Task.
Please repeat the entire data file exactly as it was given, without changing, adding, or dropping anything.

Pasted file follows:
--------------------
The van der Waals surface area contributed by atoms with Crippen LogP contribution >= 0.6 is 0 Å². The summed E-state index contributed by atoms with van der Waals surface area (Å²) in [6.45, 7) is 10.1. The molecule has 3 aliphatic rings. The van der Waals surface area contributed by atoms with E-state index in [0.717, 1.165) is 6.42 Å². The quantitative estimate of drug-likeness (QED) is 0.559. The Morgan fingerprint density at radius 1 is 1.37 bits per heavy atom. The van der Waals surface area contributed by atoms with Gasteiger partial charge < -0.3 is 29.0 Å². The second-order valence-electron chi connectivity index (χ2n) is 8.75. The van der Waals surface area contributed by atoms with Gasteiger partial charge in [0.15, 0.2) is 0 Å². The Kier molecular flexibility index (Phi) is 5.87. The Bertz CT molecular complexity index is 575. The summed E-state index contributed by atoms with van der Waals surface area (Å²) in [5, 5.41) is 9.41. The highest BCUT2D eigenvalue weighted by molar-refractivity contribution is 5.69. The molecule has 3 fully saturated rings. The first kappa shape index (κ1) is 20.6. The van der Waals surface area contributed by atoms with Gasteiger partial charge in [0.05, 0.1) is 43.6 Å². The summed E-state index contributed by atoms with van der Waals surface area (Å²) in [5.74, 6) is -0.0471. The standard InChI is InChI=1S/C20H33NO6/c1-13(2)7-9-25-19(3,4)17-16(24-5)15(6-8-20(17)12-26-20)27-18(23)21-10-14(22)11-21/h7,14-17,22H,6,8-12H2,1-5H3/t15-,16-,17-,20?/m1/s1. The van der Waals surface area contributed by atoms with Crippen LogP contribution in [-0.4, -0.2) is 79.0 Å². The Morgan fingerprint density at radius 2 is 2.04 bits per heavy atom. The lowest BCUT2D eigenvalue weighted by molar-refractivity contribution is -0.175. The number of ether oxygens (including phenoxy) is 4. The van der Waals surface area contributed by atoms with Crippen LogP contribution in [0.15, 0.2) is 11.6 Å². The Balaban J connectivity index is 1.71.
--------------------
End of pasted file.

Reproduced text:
The van der Waals surface area contributed by atoms with Crippen LogP contribution >= 0.6 is 0 Å². The summed E-state index contributed by atoms with van der Waals surface area (Å²) in [6.45, 7) is 10.1. The molecule has 3 aliphatic rings. The van der Waals surface area contributed by atoms with E-state index in [0.717, 1.165) is 6.42 Å². The quantitative estimate of drug-likeness (QED) is 0.559. The Morgan fingerprint density at radius 1 is 1.37 bits per heavy atom. The van der Waals surface area contributed by atoms with Gasteiger partial charge < -0.3 is 29.0 Å². The second-order valence-electron chi connectivity index (χ2n) is 8.75. The van der Waals surface area contributed by atoms with Gasteiger partial charge in [0.15, 0.2) is 0 Å². The Kier molecular flexibility index (Phi) is 5.87. The Bertz CT molecular complexity index is 575. The summed E-state index contributed by atoms with van der Waals surface area (Å²) in [5, 5.41) is 9.41. The highest BCUT2D eigenvalue weighted by molar-refractivity contribution is 5.69. The molecule has 3 fully saturated rings. The first kappa shape index (κ1) is 20.6. The van der Waals surface area contributed by atoms with Gasteiger partial charge in [0.05, 0.1) is 43.6 Å². The summed E-state index contributed by atoms with van der Waals surface area (Å²) in [5.74, 6) is -0.0471. The standard InChI is InChI=1S/C20H33NO6/c1-13(2)7-9-25-19(3,4)17-16(24-5)15(6-8-20(17)12-26-20)27-18(23)21-10-14(22)11-21/h7,14-17,22H,6,8-12H2,1-5H3/t15-,16-,17-,20?/m1/s1. The van der Waals surface area contributed by atoms with Crippen LogP contribution in [-0.4, -0.2) is 79.0 Å². The Morgan fingerprint density at radius 2 is 2.04 bits per heavy atom. The lowest BCUT2D eigenvalue weighted by molar-refractivity contribution is -0.175. The number of ether oxygens (including phenoxy) is 4. The van der Waals surface area contributed by atoms with Crippen LogP contribution in [0.15, 0.2) is 11.6 Å². The Balaban J connectivity index is 1.71.